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Government reverses stance on dredging two N.B. harbours

Fishermen in Tabusintac say the channel to enter the harbour is narrow and needs to be dredged.

Posted on April 24, 2024

After previously postponing the dredging of two harbours in northeastern New Brunswick, Fisheries and Oceans Canada has announced it will now go ahead with the projects.

A statement from DFO said that Acadie-Bathurst MP Serge Cormier was in Tabusintac to announce the government’s decision to dredge at MacEachern’s Point and Pointe-Sapin.

“This is critical infrastructure to local economies and we need to repair, maintain or build new infrastructure to make it more efficient,” Cormier said in the statement.

“By dredging the wharves at MacEachern’s Point (Tabusintac) and Pointe-Sapin, we are ensuring the safety of fish harvesters and their crew members.”

The government says the project will start this year and take three years to complete.

Acadie-Bathurst MP Serge Cormier was in Tabusintac on Monday to announce the decision to dredge the harbours. (Radio-Canada)

The decision comes after local fishermen has complained and staged protests over DFO’s previous decision to postpone the project.

Fishermen said the channels needed to be dredged because they are dangerous. Three fishermen died off MacEachern’s Point in 2013 after their boat ran into a sandbar and sank in rough seas.

At the time of their deaths, local fishermen had been advocating for the harbour to be dredged.

DFO started dredging the harbour after that tragedy, but announced last week it would postpone operations in Tabusintac and Pointe-Sapin until another year.

MacEachern’s Point Harbour, at Tabusintac, is home to 39 commercial boats and Pointe-Sapin has 82, the DFO release said.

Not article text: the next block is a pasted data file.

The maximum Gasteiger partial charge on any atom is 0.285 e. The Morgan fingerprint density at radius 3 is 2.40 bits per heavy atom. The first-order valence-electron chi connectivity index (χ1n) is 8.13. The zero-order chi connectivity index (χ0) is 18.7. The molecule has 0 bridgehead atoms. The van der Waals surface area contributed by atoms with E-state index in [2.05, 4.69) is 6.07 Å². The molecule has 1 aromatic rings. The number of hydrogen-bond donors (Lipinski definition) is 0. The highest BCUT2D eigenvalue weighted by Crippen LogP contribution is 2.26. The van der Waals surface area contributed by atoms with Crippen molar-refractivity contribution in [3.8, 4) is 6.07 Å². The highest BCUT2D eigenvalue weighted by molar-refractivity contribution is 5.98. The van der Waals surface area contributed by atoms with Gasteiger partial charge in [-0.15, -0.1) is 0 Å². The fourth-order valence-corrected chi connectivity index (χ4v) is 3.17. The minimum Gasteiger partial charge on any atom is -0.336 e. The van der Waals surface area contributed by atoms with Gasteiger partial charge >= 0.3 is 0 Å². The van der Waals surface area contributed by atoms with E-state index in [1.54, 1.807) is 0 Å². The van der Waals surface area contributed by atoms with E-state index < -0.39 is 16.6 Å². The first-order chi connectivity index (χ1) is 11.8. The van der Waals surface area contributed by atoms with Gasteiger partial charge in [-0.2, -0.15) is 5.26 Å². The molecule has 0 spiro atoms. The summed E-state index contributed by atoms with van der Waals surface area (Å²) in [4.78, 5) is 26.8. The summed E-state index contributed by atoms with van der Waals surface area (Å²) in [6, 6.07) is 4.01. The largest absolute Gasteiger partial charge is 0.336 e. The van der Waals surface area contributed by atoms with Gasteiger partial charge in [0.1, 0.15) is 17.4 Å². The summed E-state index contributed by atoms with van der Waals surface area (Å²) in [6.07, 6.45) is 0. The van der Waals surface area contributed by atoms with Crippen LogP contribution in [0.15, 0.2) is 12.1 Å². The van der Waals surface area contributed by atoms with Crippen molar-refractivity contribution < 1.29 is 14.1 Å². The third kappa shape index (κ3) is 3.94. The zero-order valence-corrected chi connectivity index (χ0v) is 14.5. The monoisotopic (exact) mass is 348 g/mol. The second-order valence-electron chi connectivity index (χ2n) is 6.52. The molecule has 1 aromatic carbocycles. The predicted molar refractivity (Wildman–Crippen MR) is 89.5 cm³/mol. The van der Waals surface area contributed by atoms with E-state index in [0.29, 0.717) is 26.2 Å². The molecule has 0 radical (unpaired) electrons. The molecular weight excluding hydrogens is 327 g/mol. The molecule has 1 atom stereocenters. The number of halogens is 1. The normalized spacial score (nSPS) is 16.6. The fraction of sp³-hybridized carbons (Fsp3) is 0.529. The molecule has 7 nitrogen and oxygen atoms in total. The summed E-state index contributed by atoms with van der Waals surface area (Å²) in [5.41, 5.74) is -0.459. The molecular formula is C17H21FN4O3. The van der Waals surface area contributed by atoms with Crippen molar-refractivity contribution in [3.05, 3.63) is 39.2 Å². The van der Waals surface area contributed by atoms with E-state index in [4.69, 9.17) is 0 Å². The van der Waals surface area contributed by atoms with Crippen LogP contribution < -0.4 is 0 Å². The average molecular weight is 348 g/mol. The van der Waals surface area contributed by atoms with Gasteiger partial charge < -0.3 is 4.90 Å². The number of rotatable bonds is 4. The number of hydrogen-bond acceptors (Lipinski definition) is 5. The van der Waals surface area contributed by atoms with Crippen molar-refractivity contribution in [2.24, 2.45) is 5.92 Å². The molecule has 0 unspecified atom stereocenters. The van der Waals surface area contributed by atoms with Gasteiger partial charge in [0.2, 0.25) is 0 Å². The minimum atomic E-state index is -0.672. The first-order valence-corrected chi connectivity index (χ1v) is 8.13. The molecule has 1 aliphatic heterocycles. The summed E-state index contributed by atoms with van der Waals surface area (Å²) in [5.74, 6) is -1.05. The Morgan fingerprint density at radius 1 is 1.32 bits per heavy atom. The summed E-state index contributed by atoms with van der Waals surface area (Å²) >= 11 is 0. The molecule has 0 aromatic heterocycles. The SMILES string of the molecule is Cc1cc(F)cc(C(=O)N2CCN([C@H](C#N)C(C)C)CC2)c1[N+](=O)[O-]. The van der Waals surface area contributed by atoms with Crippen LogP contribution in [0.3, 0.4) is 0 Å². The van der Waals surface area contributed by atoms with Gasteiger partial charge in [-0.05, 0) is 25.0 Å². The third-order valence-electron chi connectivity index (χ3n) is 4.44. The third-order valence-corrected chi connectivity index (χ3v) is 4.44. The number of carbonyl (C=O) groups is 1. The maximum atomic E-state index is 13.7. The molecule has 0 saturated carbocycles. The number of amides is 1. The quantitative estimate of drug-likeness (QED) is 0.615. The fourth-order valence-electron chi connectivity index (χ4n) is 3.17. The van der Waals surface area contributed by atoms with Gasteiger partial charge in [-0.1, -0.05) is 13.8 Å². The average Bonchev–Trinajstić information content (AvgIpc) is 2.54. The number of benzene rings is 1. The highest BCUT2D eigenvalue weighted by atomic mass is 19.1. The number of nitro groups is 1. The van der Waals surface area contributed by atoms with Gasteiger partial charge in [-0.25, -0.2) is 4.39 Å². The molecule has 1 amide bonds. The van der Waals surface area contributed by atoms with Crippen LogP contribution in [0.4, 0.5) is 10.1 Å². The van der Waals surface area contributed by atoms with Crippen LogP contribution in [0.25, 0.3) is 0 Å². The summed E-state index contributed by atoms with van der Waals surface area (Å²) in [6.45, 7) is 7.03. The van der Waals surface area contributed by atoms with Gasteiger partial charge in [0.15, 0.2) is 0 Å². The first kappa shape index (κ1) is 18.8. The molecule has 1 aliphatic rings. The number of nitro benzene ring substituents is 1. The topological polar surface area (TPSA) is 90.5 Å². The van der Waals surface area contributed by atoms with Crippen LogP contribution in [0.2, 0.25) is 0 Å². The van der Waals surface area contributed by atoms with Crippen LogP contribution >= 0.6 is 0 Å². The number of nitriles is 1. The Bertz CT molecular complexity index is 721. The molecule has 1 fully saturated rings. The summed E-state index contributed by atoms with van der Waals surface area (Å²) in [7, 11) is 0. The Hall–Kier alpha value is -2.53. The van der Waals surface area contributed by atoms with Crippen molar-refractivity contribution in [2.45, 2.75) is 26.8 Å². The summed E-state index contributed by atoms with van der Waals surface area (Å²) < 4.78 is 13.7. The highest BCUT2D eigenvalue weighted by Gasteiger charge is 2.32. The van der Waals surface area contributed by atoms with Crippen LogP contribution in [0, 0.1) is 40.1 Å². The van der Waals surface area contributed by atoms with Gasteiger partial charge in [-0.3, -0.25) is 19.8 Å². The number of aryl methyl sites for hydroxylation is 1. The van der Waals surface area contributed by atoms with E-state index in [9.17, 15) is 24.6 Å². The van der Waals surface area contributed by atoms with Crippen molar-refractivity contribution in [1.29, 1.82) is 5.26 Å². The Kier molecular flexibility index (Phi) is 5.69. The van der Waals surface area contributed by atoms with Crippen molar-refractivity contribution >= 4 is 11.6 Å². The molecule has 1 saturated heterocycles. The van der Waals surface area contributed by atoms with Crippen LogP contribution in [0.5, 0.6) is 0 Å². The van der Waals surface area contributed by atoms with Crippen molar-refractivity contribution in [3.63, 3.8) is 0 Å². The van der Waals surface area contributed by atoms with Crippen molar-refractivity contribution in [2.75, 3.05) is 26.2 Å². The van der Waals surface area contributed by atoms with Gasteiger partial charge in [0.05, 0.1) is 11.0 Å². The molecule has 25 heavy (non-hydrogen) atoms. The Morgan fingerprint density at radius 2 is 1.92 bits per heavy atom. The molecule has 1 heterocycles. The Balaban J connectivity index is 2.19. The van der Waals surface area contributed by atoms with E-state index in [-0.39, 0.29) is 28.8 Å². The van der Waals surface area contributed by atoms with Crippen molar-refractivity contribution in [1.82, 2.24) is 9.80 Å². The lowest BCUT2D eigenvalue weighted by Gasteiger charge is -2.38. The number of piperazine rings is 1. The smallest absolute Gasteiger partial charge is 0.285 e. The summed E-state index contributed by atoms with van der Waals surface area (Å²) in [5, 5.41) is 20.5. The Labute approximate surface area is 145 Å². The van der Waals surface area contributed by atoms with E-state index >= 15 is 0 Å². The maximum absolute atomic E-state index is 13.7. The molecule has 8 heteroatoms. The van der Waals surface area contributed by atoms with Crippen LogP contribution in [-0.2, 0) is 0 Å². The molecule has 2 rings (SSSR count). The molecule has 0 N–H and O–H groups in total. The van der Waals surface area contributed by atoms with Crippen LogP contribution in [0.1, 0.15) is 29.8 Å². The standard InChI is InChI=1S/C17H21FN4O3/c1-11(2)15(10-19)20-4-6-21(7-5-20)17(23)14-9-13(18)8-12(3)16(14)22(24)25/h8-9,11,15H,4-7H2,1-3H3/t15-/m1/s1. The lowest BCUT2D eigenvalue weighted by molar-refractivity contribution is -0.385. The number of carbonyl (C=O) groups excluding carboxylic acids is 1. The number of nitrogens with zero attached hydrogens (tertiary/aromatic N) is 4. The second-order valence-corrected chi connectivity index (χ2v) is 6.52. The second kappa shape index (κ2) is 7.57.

MP Serge Cormier was in Tabusintac on Monday to announce the decision to dredge the harbours.

Local fishermen relieved

Luc LeBlanc, of the Maritime Fishermen’s Union, said members welcome the news and have been worried about going a season without dredging.

“In one word, I would say it’s relief,” LeBlanc said in an interview with CBC’s Shift program.

He added that fishermen will be watching to make sure the work happens quickly, but are still disappointed they had to put up a fight for it to happen.

“This is work that’s [been] done annually, since the ’60s at least,” LeBlanc said.

“I would compare it to snow cleaning on our roadways in New Brunswick — it has to happen every year. There are years that are worse than others, but in no case can we just not do the work.”

Luc LeBlanc, a fisheries organizer with the Maritime Fishermens Union, spoke with Radio-Canada in Meteghan, N.S., on Thursday, Sept. 24, 2020.

Luc LeBlanc, with the Maritime Fishermen’s Union, said local fishermen are relived that the harbour will be dredged after all. (Olivier Lefebvre/Radio-Canada)

Lobster season opens April 30, and LeBlanc said it’s a race against the clock for the work to be done beforehand. While he estimates the Pointe-Sapin harbour could be dredged in about two days, Tabusintac could take about a week due to the large size of it.

But the minimum work could be completed first before the season starts and then work could resume through the season to slowly widen it, he said.

“So we’re pretty optimistic that it could be done before Tuesday [April 30],” he said.

Fishermen will also continue to put pressure on DFO to fix the partially broken wharf, he added.

LeBlanc thinks DFO changed its decision on postponing the dredging because so many fishermen spoke out against it.

“It’s a mystery why this work wasn’t scheduled to be done — especially in Tabusintac, which has a history of problems with the navigation channel.”


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